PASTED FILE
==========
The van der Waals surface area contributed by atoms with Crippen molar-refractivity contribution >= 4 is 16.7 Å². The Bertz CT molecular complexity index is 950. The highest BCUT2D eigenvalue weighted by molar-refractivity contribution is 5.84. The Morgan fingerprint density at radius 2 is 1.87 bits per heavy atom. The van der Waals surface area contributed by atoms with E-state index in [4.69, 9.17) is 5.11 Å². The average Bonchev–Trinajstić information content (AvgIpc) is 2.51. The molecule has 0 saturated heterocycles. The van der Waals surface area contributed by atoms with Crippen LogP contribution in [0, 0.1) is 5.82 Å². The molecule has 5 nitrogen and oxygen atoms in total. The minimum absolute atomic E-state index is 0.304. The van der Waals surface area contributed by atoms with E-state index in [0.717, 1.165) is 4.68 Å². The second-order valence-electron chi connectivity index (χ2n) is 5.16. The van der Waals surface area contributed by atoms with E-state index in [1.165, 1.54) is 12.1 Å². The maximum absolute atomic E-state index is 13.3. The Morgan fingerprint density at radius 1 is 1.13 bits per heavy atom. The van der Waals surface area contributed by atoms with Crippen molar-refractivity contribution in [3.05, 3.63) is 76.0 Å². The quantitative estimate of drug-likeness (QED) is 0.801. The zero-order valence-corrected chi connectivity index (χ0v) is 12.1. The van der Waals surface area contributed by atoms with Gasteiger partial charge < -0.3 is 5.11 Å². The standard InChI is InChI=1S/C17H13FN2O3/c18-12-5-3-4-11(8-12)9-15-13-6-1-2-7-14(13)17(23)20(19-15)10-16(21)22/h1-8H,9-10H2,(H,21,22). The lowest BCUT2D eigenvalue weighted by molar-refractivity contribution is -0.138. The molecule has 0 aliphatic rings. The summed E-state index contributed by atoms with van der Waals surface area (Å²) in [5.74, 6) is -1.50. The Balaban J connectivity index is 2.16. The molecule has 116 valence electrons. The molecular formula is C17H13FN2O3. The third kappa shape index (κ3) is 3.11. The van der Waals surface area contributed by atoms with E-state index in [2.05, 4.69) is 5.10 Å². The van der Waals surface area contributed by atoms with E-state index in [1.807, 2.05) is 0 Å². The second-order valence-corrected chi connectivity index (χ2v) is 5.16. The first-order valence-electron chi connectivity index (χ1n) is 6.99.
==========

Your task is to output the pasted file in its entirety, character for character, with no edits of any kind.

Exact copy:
The van der Waals surface area contributed by atoms with Crippen molar-refractivity contribution >= 4 is 16.7 Å². The Bertz CT molecular complexity index is 950. The highest BCUT2D eigenvalue weighted by molar-refractivity contribution is 5.84. The Morgan fingerprint density at radius 2 is 1.87 bits per heavy atom. The van der Waals surface area contributed by atoms with E-state index in [4.69, 9.17) is 5.11 Å². The average Bonchev–Trinajstić information content (AvgIpc) is 2.51. The molecule has 0 saturated heterocycles. The van der Waals surface area contributed by atoms with Crippen LogP contribution in [0, 0.1) is 5.82 Å². The molecule has 5 nitrogen and oxygen atoms in total. The minimum absolute atomic E-state index is 0.304. The van der Waals surface area contributed by atoms with E-state index in [0.717, 1.165) is 4.68 Å². The second-order valence-electron chi connectivity index (χ2n) is 5.16. The van der Waals surface area contributed by atoms with E-state index in [1.165, 1.54) is 12.1 Å². The maximum absolute atomic E-state index is 13.3. The Morgan fingerprint density at radius 1 is 1.13 bits per heavy atom. The van der Waals surface area contributed by atoms with Crippen molar-refractivity contribution in [3.05, 3.63) is 76.0 Å². The quantitative estimate of drug-likeness (QED) is 0.801. The zero-order valence-corrected chi connectivity index (χ0v) is 12.1. The van der Waals surface area contributed by atoms with Gasteiger partial charge < -0.3 is 5.11 Å². The standard InChI is InChI=1S/C17H13FN2O3/c18-12-5-3-4-11(8-12)9-15-13-6-1-2-7-14(13)17(23)20(19-15)10-16(21)22/h1-8H,9-10H2,(H,21,22). The lowest BCUT2D eigenvalue weighted by molar-refractivity contribution is -0.138. The molecule has 0 aliphatic rings. The summed E-state index contributed by atoms with van der Waals surface area (Å²) in [5.74, 6) is -1.50. The Balaban J connectivity index is 2.16. The molecule has 116 valence electrons. The molecular formula is C17H13FN2O3. The third kappa shape index (κ3) is 3.11. The van der Waals surface area contributed by atoms with E-state index in [2.05, 4.69) is 5.10 Å². The van der Waals surface area contributed by atoms with E-state index in [1.807, 2.05) is 0 Å². The second-order valence-corrected chi connectivity index (χ2v) is 5.16. The first-order valence-electron chi connectivity index (χ1n) is 6.99.